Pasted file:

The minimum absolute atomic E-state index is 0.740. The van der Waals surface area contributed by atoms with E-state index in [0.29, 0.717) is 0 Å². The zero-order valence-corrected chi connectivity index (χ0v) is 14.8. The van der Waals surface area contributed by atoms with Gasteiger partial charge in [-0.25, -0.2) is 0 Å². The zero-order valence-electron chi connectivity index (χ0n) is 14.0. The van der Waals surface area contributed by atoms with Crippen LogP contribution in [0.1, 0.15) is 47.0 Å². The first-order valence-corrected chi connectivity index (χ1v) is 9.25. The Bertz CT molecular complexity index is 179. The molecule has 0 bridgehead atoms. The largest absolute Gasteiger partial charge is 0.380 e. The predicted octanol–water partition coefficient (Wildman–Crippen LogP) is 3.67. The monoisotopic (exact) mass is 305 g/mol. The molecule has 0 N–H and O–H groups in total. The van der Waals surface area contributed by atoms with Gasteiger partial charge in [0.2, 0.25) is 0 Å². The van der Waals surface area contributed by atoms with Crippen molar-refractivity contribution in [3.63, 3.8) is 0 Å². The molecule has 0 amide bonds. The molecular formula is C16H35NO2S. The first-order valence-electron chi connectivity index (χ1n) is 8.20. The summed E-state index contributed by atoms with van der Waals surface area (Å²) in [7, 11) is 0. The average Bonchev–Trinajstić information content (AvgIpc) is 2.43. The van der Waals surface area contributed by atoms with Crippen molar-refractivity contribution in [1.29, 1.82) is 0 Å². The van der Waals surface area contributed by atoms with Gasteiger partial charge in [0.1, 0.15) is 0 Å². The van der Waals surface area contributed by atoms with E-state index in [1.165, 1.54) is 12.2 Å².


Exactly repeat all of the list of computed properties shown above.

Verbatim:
The minimum absolute atomic E-state index is 0.740. The van der Waals surface area contributed by atoms with E-state index in [0.29, 0.717) is 0 Å². The zero-order valence-corrected chi connectivity index (χ0v) is 14.8. The van der Waals surface area contributed by atoms with Gasteiger partial charge in [-0.25, -0.2) is 0 Å². The zero-order valence-electron chi connectivity index (χ0n) is 14.0. The van der Waals surface area contributed by atoms with Crippen LogP contribution in [0.1, 0.15) is 47.0 Å². The first-order valence-corrected chi connectivity index (χ1v) is 9.25. The Bertz CT molecular complexity index is 179. The molecule has 0 bridgehead atoms. The largest absolute Gasteiger partial charge is 0.380 e. The predicted octanol–water partition coefficient (Wildman–Crippen LogP) is 3.67. The monoisotopic (exact) mass is 305 g/mol. The molecule has 0 N–H and O–H groups in total. The van der Waals surface area contributed by atoms with Gasteiger partial charge in [0.2, 0.25) is 0 Å². The van der Waals surface area contributed by atoms with Crippen molar-refractivity contribution in [3.63, 3.8) is 0 Å². The molecule has 0 amide bonds. The molecular formula is C16H35NO2S. The first-order valence-electron chi connectivity index (χ1n) is 8.20. The summed E-state index contributed by atoms with van der Waals surface area (Å²) in [7, 11) is 0. The average Bonchev–Trinajstić information content (AvgIpc) is 2.43. The van der Waals surface area contributed by atoms with Crippen molar-refractivity contribution in [1.29, 1.82) is 0 Å². The van der Waals surface area contributed by atoms with Gasteiger partial charge in [0.1, 0.15) is 0 Å². The van der Waals surface area contributed by atoms with E-state index in [1.165, 1.54) is 12.2 Å².